Add an equal weight of sugar, a scant cup of water for each pound, and a small pinch of kosher or pickling salt. Stir until the sugar is mostly dissolved, then bring it to a boil over medium heat, stirring often. Maintain a steady boil and cook until the skins are transparent and tender and the syrup is thickened and jellies when dropped from the spoon onto a saucer (210-220 degrees F. on a candy thermometer). It will take about half an hour or a little more.
Let the marmalade cool slightly, then using a perfectly clean stainless or silver ladle and wide-mouthed funnel, transfer it to sterilized half-pint jars. Cover with new canning lids, cool, and refrigerate or, for prolonged storage, process in a water bath for 5 minutes.
January 25, 2012
Originating in Indonesia, mace comes from the fruit of myristica fragrans or, more commonly, the nutmeg tree. Though the fruit itself is bitter and inedible, its kernel contains two of the most intoxicatingly powerful spices in the world. The fat, oval nut at its center is nutmeg, and mace is the leathery, bright orange-red netting that covers its hard shell.
The flavor and aroma of mace is more pungent and pronounced than that of nutmeg. Bitter and often peppery hot, it’s one of the essential spices for garam masala and can be found in many curry blends. But when judiciously mated with other things, it adds a surprisingly mellow richness that no other spice can match.
Though whole blades don’t hold their pungency as well as whole nutmegs, they still keep their oomph longer than ground mace. Unfortunately, the latter is just about all you’re likely to find unless are lucky enough to have an Indian market in the neighborhood. Whole mace is well worth seeking out, even if you have to mail order it.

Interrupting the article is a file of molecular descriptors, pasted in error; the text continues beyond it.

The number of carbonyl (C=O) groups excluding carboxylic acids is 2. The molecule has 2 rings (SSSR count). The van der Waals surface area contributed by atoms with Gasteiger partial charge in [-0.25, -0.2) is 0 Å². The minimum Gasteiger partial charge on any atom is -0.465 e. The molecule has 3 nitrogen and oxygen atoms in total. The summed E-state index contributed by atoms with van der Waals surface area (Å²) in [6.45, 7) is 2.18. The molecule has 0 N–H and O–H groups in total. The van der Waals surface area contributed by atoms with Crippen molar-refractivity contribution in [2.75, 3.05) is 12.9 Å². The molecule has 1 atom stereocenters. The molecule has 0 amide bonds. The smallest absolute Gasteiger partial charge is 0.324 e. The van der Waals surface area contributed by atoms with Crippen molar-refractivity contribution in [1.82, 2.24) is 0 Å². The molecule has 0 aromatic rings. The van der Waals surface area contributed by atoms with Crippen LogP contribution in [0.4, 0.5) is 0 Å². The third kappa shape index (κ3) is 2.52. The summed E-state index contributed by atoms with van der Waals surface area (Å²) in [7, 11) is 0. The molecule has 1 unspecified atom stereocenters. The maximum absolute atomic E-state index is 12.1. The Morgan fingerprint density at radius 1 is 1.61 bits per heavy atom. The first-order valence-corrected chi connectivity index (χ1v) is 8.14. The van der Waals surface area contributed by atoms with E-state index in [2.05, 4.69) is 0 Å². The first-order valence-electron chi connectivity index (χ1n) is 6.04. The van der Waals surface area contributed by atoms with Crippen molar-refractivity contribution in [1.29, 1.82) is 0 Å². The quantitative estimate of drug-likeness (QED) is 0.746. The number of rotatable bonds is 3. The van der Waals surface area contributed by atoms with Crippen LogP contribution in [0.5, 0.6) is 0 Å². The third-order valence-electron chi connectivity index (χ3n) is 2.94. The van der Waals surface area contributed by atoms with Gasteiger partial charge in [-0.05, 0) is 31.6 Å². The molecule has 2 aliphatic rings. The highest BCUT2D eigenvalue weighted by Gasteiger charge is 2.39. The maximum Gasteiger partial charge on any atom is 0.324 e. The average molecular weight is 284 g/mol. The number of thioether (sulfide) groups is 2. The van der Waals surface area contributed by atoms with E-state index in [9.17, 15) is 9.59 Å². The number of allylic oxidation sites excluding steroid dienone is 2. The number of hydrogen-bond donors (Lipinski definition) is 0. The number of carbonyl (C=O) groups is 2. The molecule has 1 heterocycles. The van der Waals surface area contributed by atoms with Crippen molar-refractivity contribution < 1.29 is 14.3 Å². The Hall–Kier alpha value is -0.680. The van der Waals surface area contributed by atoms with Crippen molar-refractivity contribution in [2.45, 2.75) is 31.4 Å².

Store mace in an airtight jar away from heat and light. When a recipe calls for a blade, use a whole shard about three-quarters of an inch long. When the ground spice is wanted, pulverize it as needed with a pestle (ideally of wood) in a stone or unglazed ceramic mortar.
Historically, whole blades were used much like a bay leaf in cream and milk based sauces, soups, stews, and fricassees. Ground mace could be found in both savory and sweet dishes and was once the characterizing spice for pound cake.
Mace adds a subtle richness to bechamel and old-fashioned cream-based sauces such as bread, onion, and oyster, and is a lovely mate for shellfish, veal, and poultry.
One handsome historical use for mace was in Turtle Bean Soup (see the recipe from 16 January). Another especially masterful one is this old fashioned conserve.
Drop one-and-a-half pounds of small shrimp into two quarts of rapidly boiling water. Cover, and count 1 minute. Uncover, and as soon as the shrimp are curled and pink, drain, rinse under cold running water, and let them cool enough to handle. Meanwhile, pulverize a blade or two of mace in a mortar and pestle. In a small saucepan over medium low heat, simmer two heaped tablespoons of minced shallots in an ounce of butter until softened. Turn off the heat.
Peel and roughly chop the shrimp. Put them in a stone or unglazed ceramic mortar or the bowl of a food processor. Add the mace, shallots, a large pinch of salt, and ground cayenne to taste. Some traditional recipes add a grating of nutmeg, too. Beat with a wooden pestle or process until finely ground then gradually beat in 4 ounces of softened butter. Taste and adjust the seasonings and mix them in.
Pack it into a crock leaving half an inch of headroom and cover it with a quarter of an inch of melted clarified butter. Cool, cover, and refrigerate until needed but let it soften to room temperature before serving. It should keep for up to two weeks until the butter seal is broken. Serve it with crisp toast points or plain crackers.
January 17, 2012
Fortunately, despite such daytime extremes our evenings have been cool enough to stir a seasonal longing for warming, comfortable bowls of soup. And when comfort is required, is there anything that fills the bill quite so well as bean soup?
All bean soups, from the thick, pasta-studded zuppas of Tuscany to the fragrantly spicy mélanges of the Caribbean, speak of the region from whence they came, and Savannah’s own, made with black, or as they were colloquially known, “turtle” beans, was no exception.